Thank You!

Being polite is, or so I thought, something that we were taught by our parents when we were young. The rules of etiquette have been reduced in number and severity over the years but they still lurk deep in our psyche. One action that we often encounter many times a day is going through a door in front or after someone whom we don’t know.

When someone lets the door slam in our face, we say “how rude” and mutter dark thoughts about the person’s parentage. We, of course, would never do such a thing, but I’ll bet that you’ve been caught while a string of people walk through while you are keeping hold of the handle. We grin and mutter for a few moments, but we get over it. Clearly, door behavior is a major is a question of etiquette, but the real question is what is the reason that we all do it.

This is clearly something that needs a study. Santamaria and Rosebaum rose to the challenge (1). They started with two working hypotheses.
  1.         The first was that a person would hold open the door for a follower if the follower was within a critical distance from the door opener.
  2.    .     The second was that the door opener calculated the total effort expended by both people and if it was less by holding the door open, it would be held.
  3.       There is a third, but it falls outside the rules of etiquette. It is that the opener finds the follower attractive and is initiating their catch and release procedure.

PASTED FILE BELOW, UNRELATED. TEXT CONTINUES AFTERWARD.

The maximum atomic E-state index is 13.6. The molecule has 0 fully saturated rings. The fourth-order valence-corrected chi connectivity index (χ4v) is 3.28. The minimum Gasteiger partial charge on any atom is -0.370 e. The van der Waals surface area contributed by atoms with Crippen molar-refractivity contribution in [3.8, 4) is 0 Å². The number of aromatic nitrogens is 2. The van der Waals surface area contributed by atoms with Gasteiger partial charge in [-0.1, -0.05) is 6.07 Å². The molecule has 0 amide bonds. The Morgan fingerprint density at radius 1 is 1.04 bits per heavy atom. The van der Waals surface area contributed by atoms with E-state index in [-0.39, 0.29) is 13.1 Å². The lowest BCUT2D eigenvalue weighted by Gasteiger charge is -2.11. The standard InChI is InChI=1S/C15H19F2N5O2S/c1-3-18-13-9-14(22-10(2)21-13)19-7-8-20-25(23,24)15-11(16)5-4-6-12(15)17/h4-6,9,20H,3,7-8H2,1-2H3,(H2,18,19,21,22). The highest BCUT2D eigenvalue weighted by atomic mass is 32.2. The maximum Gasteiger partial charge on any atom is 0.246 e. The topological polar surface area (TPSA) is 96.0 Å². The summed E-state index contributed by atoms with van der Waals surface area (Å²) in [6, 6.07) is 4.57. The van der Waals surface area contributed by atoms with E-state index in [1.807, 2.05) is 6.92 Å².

Well, after a deal of measuring distances and timing, the conclusion was that the critical distance was not the key. We are apparently doing complex calculations to minimize communal effort, but empathy will also produce a response. That is, the followers will speed up to lessen the effort of the door opener and the total communal effort is apparently reduced. 

Not everyone is great on empathy though and some people will stroll through like they are royalty and you are an adoring subject. Luckily, that doesn’t occur very often and the concept of some of the underlying reasons for etiquette being the minimizing our joint effort remains intact. Other etiquette requirements, such as what you do with your pinkie when sipping Earl Grey with lemon from your bone china teacup, remain for the moment one of life’s great mysteries.

  1. J.P. Santamaria, & D.A. Rosenbaum, Psychological Science22, 584, (2011).

One Response so far.

  1. Mr Lonely says:

    walking here with a smile.. have a nice day ~ =D

    Regards,
    http://www.lonelyreload.com (A Growing Teenager Diary) ..

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